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Old 07-05-08, 08:45 AM   #4
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A lot of SUVs for sale.

Friends who own one are now saying that they have to keep it because they can't afford a new car because the trade in value of the SUV is so bad.
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Old 07-05-08, 08:49 AM   #5
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The other good to come out of this, at least in our area, is that young people are getting closer to being able to buy a house and stay in the towns where they grew up. That hasn't been true for a long, long time. IMO, it would be great if more women had the financial option to stay home and raise their own children. I was a letter carrier for many years, and it was always so sad to deliver mail to entire neighborhoods where no one was home during working hours. Blocks and blocks of empty neighborhoods. No small children, no mothers.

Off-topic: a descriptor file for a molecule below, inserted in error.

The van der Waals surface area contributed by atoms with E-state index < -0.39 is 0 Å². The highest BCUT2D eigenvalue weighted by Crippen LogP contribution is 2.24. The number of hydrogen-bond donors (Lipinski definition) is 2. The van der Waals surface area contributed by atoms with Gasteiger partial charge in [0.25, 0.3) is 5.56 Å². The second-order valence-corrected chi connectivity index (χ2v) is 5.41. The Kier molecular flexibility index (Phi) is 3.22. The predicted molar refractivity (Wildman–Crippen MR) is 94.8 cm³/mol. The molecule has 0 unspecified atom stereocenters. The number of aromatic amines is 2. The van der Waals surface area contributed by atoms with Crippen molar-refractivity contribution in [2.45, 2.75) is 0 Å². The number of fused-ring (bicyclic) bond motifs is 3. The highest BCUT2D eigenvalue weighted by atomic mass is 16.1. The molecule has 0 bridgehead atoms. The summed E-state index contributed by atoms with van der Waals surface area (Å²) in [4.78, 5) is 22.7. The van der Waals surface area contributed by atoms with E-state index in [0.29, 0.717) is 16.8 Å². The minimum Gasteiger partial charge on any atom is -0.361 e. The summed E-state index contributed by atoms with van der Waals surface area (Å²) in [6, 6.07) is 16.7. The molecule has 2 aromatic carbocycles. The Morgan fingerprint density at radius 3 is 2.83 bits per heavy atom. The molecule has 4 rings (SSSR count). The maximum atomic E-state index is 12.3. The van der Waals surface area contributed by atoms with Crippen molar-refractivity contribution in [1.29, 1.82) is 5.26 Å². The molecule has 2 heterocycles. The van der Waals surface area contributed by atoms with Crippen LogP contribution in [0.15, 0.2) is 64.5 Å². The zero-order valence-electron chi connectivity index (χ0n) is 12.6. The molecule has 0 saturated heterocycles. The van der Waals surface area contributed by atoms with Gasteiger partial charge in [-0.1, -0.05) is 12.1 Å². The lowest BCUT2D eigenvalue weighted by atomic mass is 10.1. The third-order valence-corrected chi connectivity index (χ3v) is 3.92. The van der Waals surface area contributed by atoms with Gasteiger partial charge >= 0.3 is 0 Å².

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Old 07-05-08, 08:55 AM   #6
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I agree, TruF! I'd love it if moms or dads were able to stay home with the young kids!

Here's another good thing, however small: couples are running errands together more. They say that they don't drive somewhere to pick up one thing they need if it isn't necessary. So they wait until they need something else, which ends up being a list. Then there's so many errands to run at one time in one place, that couples go together. I like that!
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Old 07-05-08, 08:59 AM   #7